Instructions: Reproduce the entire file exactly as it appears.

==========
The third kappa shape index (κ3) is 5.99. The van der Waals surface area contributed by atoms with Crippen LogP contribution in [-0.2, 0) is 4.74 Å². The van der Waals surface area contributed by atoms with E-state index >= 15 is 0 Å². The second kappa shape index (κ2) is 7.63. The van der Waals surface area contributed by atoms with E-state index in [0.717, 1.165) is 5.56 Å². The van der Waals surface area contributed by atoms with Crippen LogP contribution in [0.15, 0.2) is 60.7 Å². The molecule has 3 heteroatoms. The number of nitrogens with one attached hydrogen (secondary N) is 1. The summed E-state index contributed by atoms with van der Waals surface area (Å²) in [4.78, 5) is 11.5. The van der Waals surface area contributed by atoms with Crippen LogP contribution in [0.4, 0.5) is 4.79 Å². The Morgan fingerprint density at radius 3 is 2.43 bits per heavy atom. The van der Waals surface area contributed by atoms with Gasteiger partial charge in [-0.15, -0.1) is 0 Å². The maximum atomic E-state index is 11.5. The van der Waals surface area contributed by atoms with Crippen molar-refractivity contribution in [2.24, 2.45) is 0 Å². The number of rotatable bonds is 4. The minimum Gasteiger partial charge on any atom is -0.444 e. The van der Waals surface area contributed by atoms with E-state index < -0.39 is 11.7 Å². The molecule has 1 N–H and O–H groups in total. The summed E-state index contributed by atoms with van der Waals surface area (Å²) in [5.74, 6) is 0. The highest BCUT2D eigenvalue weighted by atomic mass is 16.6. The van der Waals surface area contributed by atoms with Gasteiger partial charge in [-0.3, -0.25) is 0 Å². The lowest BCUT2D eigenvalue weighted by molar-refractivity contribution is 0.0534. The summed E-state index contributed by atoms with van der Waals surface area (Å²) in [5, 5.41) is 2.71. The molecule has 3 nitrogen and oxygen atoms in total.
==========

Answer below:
The third kappa shape index (κ3) is 5.99. The van der Waals surface area contributed by atoms with Crippen LogP contribution in [-0.2, 0) is 4.74 Å². The van der Waals surface area contributed by atoms with E-state index >= 15 is 0 Å². The second kappa shape index (κ2) is 7.63. The van der Waals surface area contributed by atoms with E-state index in [0.717, 1.165) is 5.56 Å². The van der Waals surface area contributed by atoms with Crippen LogP contribution in [0.15, 0.2) is 60.7 Å². The molecule has 3 heteroatoms. The number of nitrogens with one attached hydrogen (secondary N) is 1. The summed E-state index contributed by atoms with van der Waals surface area (Å²) in [4.78, 5) is 11.5. The van der Waals surface area contributed by atoms with Crippen LogP contribution in [0.4, 0.5) is 4.79 Å². The Morgan fingerprint density at radius 3 is 2.43 bits per heavy atom. The van der Waals surface area contributed by atoms with Gasteiger partial charge in [-0.15, -0.1) is 0 Å². The maximum atomic E-state index is 11.5. The van der Waals surface area contributed by atoms with Crippen molar-refractivity contribution in [2.24, 2.45) is 0 Å². The number of rotatable bonds is 4. The minimum Gasteiger partial charge on any atom is -0.444 e. The van der Waals surface area contributed by atoms with E-state index < -0.39 is 11.7 Å². The molecule has 1 N–H and O–H groups in total. The summed E-state index contributed by atoms with van der Waals surface area (Å²) in [5.74, 6) is 0. The highest BCUT2D eigenvalue weighted by atomic mass is 16.6. The van der Waals surface area contributed by atoms with Gasteiger partial charge in [-0.3, -0.25) is 0 Å². The lowest BCUT2D eigenvalue weighted by molar-refractivity contribution is 0.0534. The summed E-state index contributed by atoms with van der Waals surface area (Å²) in [5, 5.41) is 2.71. The molecule has 3 nitrogen and oxygen atoms in total.